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Zumiez CEO Rick Brooks said Thursday that the trend of new and smaller action sports brands performing better than large national brands continued in the third quarter.
During Zumiez's third quarter conference call, Brooks said the larger, more widely-distributed apparel brands continue to negatively impact Zumiez overall sales and margins, especially as Zumiez has increased promotions to compete with other teen retailers at the mall that are lowering prices on the big brands.
Apparel accounts for about 50 percent of Zumiez overall sales and continues to be the most challenging category, Brooks said. An analyst asked if the company was going back to the big brands and asking for help. Brooks said those conversations are steady and constant.
Total sales in the third quarter rose 7.9 percent to $112.2 million. Same-store sales fell 5.8 percent. Net income fell 16 percent to $6.8 million.
Zumiez executives sounded quite pessimistic during the call. Brooks called October the worst month in company history. As a result of the tough environment, the company slashed expenses, reduced capital expenditures for the rest of this year and next, and lowered full year sales and earnings guidance. The company is now forecasting revenue of $406 million to $410 million for the year vs. the previous estimate of $418 million to $425 million. It anticipates a same-store sales decline in the mid teens for the fourth quarter.
Zumiez has slowed its square footage growth for 2009 and is also holding off on signing new leases for 2010 until it sees how this holiday season turns out.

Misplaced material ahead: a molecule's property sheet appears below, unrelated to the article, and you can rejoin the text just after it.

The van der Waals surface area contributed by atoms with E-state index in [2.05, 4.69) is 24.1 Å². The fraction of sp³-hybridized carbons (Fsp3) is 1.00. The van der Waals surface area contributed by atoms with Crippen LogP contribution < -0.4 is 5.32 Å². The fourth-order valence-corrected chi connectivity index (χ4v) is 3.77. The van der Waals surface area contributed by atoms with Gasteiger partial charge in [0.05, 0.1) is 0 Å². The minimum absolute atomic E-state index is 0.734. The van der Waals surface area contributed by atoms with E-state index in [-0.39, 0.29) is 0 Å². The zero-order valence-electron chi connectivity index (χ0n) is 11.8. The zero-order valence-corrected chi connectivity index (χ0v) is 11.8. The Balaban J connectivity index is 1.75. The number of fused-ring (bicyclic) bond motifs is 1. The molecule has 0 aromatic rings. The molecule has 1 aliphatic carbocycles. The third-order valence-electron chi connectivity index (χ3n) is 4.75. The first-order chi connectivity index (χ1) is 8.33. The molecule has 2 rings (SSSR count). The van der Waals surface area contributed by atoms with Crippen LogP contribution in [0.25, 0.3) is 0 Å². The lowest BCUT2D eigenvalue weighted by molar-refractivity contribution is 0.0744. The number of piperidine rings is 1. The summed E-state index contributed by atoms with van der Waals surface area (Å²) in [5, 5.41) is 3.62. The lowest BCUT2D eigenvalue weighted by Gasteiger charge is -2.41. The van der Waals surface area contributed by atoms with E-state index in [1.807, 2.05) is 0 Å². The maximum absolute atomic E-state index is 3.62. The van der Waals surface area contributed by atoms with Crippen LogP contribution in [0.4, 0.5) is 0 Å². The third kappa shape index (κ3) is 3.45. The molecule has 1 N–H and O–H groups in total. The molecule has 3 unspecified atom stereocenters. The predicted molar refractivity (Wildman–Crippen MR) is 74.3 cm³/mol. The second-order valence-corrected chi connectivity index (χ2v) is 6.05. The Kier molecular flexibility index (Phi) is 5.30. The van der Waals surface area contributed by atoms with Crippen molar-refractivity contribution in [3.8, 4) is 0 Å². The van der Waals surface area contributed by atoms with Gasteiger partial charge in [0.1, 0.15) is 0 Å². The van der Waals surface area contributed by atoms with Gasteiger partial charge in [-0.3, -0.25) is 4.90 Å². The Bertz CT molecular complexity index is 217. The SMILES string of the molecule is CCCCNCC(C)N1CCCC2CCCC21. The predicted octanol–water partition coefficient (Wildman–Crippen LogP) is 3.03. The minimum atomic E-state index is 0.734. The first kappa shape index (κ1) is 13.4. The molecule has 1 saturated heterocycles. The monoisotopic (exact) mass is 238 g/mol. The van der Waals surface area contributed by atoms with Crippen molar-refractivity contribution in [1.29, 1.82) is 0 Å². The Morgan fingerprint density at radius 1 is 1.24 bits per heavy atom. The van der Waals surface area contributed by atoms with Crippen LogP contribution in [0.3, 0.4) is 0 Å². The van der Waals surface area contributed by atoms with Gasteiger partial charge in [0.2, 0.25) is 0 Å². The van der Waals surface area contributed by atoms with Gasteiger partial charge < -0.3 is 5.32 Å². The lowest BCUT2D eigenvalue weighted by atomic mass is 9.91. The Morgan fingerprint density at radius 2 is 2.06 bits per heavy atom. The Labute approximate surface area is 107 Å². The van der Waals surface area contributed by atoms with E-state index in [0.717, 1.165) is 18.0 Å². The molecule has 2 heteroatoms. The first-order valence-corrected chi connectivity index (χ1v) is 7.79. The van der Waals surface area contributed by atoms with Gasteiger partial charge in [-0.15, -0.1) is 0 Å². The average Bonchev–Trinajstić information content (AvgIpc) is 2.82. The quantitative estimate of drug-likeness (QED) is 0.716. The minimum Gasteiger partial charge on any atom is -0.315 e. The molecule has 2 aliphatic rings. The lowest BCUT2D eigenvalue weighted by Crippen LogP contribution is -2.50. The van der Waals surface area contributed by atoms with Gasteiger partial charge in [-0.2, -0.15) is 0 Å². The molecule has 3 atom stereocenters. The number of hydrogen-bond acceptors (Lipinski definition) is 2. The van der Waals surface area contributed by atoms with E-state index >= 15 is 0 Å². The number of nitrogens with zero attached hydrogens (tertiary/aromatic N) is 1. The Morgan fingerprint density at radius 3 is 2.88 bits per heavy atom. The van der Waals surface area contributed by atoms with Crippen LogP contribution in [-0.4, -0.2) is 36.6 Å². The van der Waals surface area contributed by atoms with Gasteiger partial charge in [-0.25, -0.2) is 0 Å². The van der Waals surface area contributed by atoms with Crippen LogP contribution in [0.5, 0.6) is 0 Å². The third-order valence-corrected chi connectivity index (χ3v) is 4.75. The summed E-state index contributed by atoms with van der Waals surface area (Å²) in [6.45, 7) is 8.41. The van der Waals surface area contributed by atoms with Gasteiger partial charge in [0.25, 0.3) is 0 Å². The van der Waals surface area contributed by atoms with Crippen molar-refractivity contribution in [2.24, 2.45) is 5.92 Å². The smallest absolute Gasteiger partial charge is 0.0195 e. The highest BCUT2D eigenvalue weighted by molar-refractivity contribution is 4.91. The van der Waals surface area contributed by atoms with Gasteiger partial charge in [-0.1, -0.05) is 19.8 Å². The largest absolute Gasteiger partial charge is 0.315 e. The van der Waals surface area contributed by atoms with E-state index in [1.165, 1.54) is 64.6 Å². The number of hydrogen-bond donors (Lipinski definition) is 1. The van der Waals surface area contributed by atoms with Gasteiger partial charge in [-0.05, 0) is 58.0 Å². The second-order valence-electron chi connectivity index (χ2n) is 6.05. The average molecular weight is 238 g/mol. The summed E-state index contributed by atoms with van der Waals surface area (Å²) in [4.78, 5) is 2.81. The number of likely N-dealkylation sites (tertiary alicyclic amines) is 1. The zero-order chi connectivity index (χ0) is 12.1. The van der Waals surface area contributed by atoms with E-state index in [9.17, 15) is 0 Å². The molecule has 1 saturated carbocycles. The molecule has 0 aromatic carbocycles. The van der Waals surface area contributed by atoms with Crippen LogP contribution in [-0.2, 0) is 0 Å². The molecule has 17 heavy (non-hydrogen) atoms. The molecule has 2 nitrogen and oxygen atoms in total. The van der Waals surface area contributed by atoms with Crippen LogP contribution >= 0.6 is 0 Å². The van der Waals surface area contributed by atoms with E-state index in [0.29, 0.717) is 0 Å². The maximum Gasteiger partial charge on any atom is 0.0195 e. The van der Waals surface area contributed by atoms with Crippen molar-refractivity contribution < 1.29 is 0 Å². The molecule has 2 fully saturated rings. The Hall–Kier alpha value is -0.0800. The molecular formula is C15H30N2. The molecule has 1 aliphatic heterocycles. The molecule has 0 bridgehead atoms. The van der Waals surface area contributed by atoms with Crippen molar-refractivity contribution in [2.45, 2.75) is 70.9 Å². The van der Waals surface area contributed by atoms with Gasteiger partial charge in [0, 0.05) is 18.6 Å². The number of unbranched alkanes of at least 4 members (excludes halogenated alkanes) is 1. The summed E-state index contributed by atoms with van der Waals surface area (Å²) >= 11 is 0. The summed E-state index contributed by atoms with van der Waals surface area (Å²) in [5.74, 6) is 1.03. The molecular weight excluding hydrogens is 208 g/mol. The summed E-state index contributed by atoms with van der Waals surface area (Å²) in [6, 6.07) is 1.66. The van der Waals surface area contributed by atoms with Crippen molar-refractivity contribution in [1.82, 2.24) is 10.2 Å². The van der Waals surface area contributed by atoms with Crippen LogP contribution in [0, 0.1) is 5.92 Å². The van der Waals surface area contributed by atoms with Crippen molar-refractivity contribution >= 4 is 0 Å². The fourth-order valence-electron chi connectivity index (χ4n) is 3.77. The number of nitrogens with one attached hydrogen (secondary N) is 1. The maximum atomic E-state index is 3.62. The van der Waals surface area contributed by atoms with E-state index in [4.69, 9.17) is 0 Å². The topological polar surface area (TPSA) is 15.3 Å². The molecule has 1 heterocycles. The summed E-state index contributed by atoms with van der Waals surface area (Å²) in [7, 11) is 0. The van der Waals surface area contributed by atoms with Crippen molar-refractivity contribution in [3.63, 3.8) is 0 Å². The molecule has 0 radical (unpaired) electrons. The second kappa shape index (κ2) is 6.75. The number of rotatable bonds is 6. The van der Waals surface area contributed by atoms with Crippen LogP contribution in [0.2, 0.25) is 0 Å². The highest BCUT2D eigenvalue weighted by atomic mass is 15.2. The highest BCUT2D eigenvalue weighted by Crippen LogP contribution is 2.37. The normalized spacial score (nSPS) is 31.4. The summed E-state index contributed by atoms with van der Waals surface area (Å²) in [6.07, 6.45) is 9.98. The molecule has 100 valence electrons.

The only positive news out the conference call was the performance of footwear, which posted a low, double digit comp increase. Because footwear is doing well, the company is investing more in that area, executives said. Zumiez sees opportunities in footwear and accessories as mall competitors reduce those categories.
Skate hardgoods, which had been strong for the first six months of the year, posted a mid teens decline in comp sales, as did apparel. Accessories logged a negative, low-single digit decline.
Executives are concerned about the snow business, which started slow thus far in the fourth quarter. Snow hardgoods accounts for 8 percent of sales in the fourth quarter and snow jackets and pants, 10 percent. The company assumes snow sales will be soft this winter because it is a discretionary, high-ticket item. Zumiez is already cutting prices to move goods, it said, and is delaying placing its orders for next winter until it sees how this holiday season shapes up.
Zumiez stores in the Pacific Northwest and Rocky Mountains Plains took a turn for the worse during the third quarter, and stores in California, Arizona, Nevada and Florida continued to be weak. Stores in the Midwest and Northeast were the strongest performers.
The company ended the quarter with $65.5 million in cash and marketable securities.